Also have a look at the events at the St. Mark’s English church on Via Maggio 16-18 which hosts regular opera performances and various events. They have started a writing group that is worth checking out, I find them extremely nice and approachable even if I am not the churchgoing kind of person myself.
While in the area, pop into one of the many contemporary art galleries (Eduardo Secci Contemporary etc) on this street, they are free to enter and welcome visitors. I know it can be intimidating to go inside an empty gallery but trust me when I say it’s worth it!
A stop at the British Institute ‘Harold Acton’ Library on Lungarno Guicciardini 9 is also recommended, it is a place of learning and a place of comfortable refuge. If you are visiting for a longer period of time, consider taking one of their ‘history of art’ courses which are not only informative to learning about the world around you, but they are also fun — the lecturers are really incredible.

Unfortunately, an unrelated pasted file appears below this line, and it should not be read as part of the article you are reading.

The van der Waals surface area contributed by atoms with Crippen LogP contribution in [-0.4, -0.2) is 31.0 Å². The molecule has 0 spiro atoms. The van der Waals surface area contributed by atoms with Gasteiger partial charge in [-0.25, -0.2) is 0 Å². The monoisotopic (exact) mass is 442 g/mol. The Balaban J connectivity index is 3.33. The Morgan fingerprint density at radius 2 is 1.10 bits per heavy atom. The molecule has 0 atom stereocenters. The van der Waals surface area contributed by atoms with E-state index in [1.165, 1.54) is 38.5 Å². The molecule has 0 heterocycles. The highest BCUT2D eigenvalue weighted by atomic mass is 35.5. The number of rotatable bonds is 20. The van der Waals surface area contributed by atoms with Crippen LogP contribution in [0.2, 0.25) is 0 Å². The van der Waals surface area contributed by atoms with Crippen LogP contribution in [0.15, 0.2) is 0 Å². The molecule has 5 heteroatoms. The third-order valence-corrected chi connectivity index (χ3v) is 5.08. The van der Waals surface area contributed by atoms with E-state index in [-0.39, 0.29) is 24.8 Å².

Where to Shop
Ah for the love of shopping, this area is great for small boutique shops and artisan-made goods. One of my favorite streets is via di santo spirito just behind the church on the way to the Arno river, there are so many cool places on this street, some affordable, some not so much. My advice is to wander through the tiny and extremely picturesque alleyways in the area, find a favorite corner — a special shop.
- One of my favorites for jewelry are the ‘one of a kind’ funky pieces of Angela Caputi, who’s shop on via di santo spirito is a lovely foray into her colorful world of beads and statement necklaces. address: Via di Santo Spirito, 58. She is a real success story in Italy, she began creating jewelry in the mid 1970’s, she takes inspiration from 1940’s American films and things that take her fancy. She even has pieces displayed in the Palazzo Pitti Costume gallery. It should be noted that all of her jewelry is made in Italy using Italian products and materials.
- And Company on Via Maggio 47 is always my top place to shop for really nice gifts with a Florence design edge. This is the beloved brainchild of my friend Betty Soldi, you’ll see her calligraphy everywhere. Beautiful emblazoned upon delicate espresso cups and mugs, plate-wear and throw pillow, this place is a dream. She is an inspiration, Betty, and I think it’s impossible to leave this store without buying something. The ideal place for upmarket souvenirs, gifts, or unique pieces to decorate your Florentine home.